The Kentucky Department of Education has released the state test results from 2017-18, which showed a district-wide improvement to novice reduction in both elementary and middle schools in Christian County.
The data also shows that both Hopkinsville High School and Christian County High School were above the state’s average graduation rate, with Christian County at 94 percent and Hopkinsville at 93 percent. Due to the new accountability system being incomplete in many areas, high school assessment data is not comparable to last year. The state no longer uses end-of-course assessments and the use of ACT is the sole academic measure.
There was a 2.1 percent decrease overall in the amount of elementary school students scoring novice in reading. In particular, Pembroke Elementary reduced the number of students scoring novice in math by 10.4 percent, Indian Hills reduced that number by 20.8 percent in writing and Sinking Fork saw a reduction of 6.2 percent in Math.
Improvements were seen in reading, math, social studies and writing in the middle schools. Novice reductions also occurred in several student target groups—English learners, Hispanic, African American, free and reduced lunch, and two or more races.
Crofton, Millbrooke and Indian Hills Elementary Schools were labeled as “Other”, which meant they had no identified achievement gaps. The previous labels of “Distinguished” or “Proficient” have been eliminated, with the scoring moving to a star system, which is not yet in place.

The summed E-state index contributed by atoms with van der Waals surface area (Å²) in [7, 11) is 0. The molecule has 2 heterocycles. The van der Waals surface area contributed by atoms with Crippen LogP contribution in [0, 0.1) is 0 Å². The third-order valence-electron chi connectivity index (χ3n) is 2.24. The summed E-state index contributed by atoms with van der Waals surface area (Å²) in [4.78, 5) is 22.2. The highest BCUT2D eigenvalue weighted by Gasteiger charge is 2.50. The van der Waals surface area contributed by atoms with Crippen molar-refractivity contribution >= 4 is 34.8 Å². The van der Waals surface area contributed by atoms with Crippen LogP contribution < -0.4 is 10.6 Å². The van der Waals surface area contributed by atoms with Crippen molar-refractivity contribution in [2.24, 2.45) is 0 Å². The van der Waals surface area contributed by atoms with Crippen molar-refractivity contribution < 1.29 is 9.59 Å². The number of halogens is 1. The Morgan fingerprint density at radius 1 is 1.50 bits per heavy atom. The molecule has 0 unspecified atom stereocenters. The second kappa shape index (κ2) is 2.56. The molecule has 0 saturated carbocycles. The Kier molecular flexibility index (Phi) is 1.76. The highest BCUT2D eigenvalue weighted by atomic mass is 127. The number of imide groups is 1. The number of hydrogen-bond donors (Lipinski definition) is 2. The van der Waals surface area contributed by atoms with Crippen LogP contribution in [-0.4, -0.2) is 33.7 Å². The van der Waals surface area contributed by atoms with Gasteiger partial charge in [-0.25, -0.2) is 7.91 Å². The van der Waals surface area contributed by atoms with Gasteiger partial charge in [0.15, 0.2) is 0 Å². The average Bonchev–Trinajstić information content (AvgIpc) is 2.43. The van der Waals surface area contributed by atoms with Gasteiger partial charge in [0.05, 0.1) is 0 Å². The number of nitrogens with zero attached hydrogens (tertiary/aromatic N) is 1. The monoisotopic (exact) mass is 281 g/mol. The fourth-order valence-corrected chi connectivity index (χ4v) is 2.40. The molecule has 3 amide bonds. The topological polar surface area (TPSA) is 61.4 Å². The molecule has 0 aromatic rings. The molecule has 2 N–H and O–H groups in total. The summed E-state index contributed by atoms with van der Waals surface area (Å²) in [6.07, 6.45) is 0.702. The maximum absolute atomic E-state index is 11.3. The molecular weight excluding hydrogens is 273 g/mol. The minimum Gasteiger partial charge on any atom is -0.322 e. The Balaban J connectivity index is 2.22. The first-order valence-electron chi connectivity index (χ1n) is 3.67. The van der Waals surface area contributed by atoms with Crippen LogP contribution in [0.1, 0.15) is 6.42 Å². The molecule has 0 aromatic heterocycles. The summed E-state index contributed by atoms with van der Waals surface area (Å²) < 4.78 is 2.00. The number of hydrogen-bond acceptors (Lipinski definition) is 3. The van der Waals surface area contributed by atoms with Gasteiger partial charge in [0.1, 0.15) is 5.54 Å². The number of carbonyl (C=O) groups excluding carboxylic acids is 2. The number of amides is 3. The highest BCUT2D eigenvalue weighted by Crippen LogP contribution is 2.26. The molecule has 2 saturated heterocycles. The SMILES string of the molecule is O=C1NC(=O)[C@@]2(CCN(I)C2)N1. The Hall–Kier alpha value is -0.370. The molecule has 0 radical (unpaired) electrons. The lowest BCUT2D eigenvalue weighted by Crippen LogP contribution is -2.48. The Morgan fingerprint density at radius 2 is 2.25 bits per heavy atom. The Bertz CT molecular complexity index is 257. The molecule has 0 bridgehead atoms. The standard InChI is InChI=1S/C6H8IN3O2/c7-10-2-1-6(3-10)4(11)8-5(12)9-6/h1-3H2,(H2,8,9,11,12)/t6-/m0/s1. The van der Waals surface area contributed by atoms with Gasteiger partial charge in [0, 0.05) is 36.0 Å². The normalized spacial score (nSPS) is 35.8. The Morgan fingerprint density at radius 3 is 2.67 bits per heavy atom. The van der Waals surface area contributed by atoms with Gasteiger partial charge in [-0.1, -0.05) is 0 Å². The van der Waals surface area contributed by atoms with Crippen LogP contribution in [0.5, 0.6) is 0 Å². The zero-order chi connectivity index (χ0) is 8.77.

District Assessment Coordinator Tracey Leath says both Freedom Elementary and Martin Luther King Jr. Elementary were labeled as Comprehensive School Improvement, which means they are in bottom five percent of all schools by level.
She says there are seven schools in the district labelled Targeted School Improvement, which means they had at least one student group performing below all schools by level.
In Kentucky, 51 schools were in the Comprehensive School Improvement category and 431 were labeled Targeted School Improvement. Achievement gaps will play a large role in the accountability system, when the new star rating system is implemented.
Chief Instructional Officer Amy Wilcox says what they cannot do is make closing the gaps a numbers game, which would be make them lose sight of the students’ welfare.
Superintendent Mary Gemmill says the data confirms the work they are doing with targeted groups and content areas is important and that much work remains to be done. She says they will continue to improve current work with community partners involving early learning to help prevent learning gaps.